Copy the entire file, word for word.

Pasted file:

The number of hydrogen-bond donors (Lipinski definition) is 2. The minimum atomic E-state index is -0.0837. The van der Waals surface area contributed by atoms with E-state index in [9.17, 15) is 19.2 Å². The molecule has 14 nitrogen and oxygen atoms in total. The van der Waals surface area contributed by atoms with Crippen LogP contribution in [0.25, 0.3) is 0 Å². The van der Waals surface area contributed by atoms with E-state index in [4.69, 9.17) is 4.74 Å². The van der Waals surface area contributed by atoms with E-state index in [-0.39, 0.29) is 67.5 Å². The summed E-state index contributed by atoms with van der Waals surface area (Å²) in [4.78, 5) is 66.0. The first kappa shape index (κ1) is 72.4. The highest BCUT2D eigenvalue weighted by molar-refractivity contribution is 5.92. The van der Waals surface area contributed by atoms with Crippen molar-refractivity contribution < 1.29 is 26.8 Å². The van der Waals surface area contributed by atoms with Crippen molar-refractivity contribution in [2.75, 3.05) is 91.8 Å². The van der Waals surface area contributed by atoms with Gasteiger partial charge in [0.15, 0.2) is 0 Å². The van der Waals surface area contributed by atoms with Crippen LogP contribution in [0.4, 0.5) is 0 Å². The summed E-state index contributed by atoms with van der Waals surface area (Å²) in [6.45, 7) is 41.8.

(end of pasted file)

The number of hydrogen-bond donors (Lipinski definition) is 2. The minimum atomic E-state index is -0.0837. The van der Waals surface area contributed by atoms with E-state index in [9.17, 15) is 19.2 Å². The molecule has 14 nitrogen and oxygen atoms in total. The van der Waals surface area contributed by atoms with Crippen LogP contribution in [0.25, 0.3) is 0 Å². The van der Waals surface area contributed by atoms with E-state index in [4.69, 9.17) is 4.74 Å². The van der Waals surface area contributed by atoms with E-state index in [-0.39, 0.29) is 67.5 Å². The summed E-state index contributed by atoms with van der Waals surface area (Å²) in [4.78, 5) is 66.0. The first kappa shape index (κ1) is 72.4. The highest BCUT2D eigenvalue weighted by molar-refractivity contribution is 5.92. The van der Waals surface area contributed by atoms with Crippen molar-refractivity contribution < 1.29 is 26.8 Å². The van der Waals surface area contributed by atoms with Crippen molar-refractivity contribution in [2.75, 3.05) is 91.8 Å². The van der Waals surface area contributed by atoms with Gasteiger partial charge in [0.15, 0.2) is 0 Å². The van der Waals surface area contributed by atoms with Crippen LogP contribution in [0.4, 0.5) is 0 Å². The summed E-state index contributed by atoms with van der Waals surface area (Å²) in [6.45, 7) is 41.8.